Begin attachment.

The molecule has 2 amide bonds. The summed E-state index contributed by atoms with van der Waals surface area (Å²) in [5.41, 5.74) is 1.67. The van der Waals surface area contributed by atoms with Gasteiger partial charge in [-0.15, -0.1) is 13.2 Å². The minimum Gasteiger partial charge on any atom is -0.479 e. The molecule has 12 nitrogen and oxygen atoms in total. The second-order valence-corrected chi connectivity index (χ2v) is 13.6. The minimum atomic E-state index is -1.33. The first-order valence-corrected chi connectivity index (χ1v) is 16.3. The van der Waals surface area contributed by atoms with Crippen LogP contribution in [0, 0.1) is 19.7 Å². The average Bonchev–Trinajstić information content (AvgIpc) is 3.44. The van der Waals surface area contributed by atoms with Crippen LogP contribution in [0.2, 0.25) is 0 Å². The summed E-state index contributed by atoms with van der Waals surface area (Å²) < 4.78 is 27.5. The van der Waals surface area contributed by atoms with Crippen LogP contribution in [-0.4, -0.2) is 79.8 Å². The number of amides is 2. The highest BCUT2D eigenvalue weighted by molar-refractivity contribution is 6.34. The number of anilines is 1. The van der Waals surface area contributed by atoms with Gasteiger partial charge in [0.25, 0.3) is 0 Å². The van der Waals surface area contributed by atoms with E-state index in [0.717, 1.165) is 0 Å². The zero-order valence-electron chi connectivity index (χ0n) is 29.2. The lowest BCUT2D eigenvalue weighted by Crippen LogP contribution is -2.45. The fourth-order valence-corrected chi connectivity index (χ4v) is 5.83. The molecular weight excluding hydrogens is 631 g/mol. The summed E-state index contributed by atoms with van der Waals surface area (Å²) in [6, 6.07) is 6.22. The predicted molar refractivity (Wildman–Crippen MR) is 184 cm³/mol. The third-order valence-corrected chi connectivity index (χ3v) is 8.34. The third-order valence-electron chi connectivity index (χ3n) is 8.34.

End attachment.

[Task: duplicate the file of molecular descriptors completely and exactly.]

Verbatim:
The molecule has 2 amide bonds. The summed E-state index contributed by atoms with van der Waals surface area (Å²) in [5.41, 5.74) is 1.67. The van der Waals surface area contributed by atoms with Gasteiger partial charge in [-0.15, -0.1) is 13.2 Å². The minimum Gasteiger partial charge on any atom is -0.479 e. The molecule has 12 nitrogen and oxygen atoms in total. The second-order valence-corrected chi connectivity index (χ2v) is 13.6. The minimum atomic E-state index is -1.33. The first-order valence-corrected chi connectivity index (χ1v) is 16.3. The van der Waals surface area contributed by atoms with Crippen LogP contribution in [0, 0.1) is 19.7 Å². The average Bonchev–Trinajstić information content (AvgIpc) is 3.44. The van der Waals surface area contributed by atoms with Crippen LogP contribution in [0.2, 0.25) is 0 Å². The summed E-state index contributed by atoms with van der Waals surface area (Å²) < 4.78 is 27.5. The van der Waals surface area contributed by atoms with Crippen LogP contribution in [-0.4, -0.2) is 79.8 Å². The number of amides is 2. The highest BCUT2D eigenvalue weighted by molar-refractivity contribution is 6.34. The number of anilines is 1. The van der Waals surface area contributed by atoms with Gasteiger partial charge in [0.25, 0.3) is 0 Å². The van der Waals surface area contributed by atoms with E-state index in [0.717, 1.165) is 0 Å². The zero-order valence-electron chi connectivity index (χ0n) is 29.2. The lowest BCUT2D eigenvalue weighted by Crippen LogP contribution is -2.45. The fourth-order valence-corrected chi connectivity index (χ4v) is 5.83. The molecular weight excluding hydrogens is 631 g/mol. The summed E-state index contributed by atoms with van der Waals surface area (Å²) in [6, 6.07) is 6.22. The predicted molar refractivity (Wildman–Crippen MR) is 184 cm³/mol. The third-order valence-corrected chi connectivity index (χ3v) is 8.34. The third-order valence-electron chi connectivity index (χ3n) is 8.34.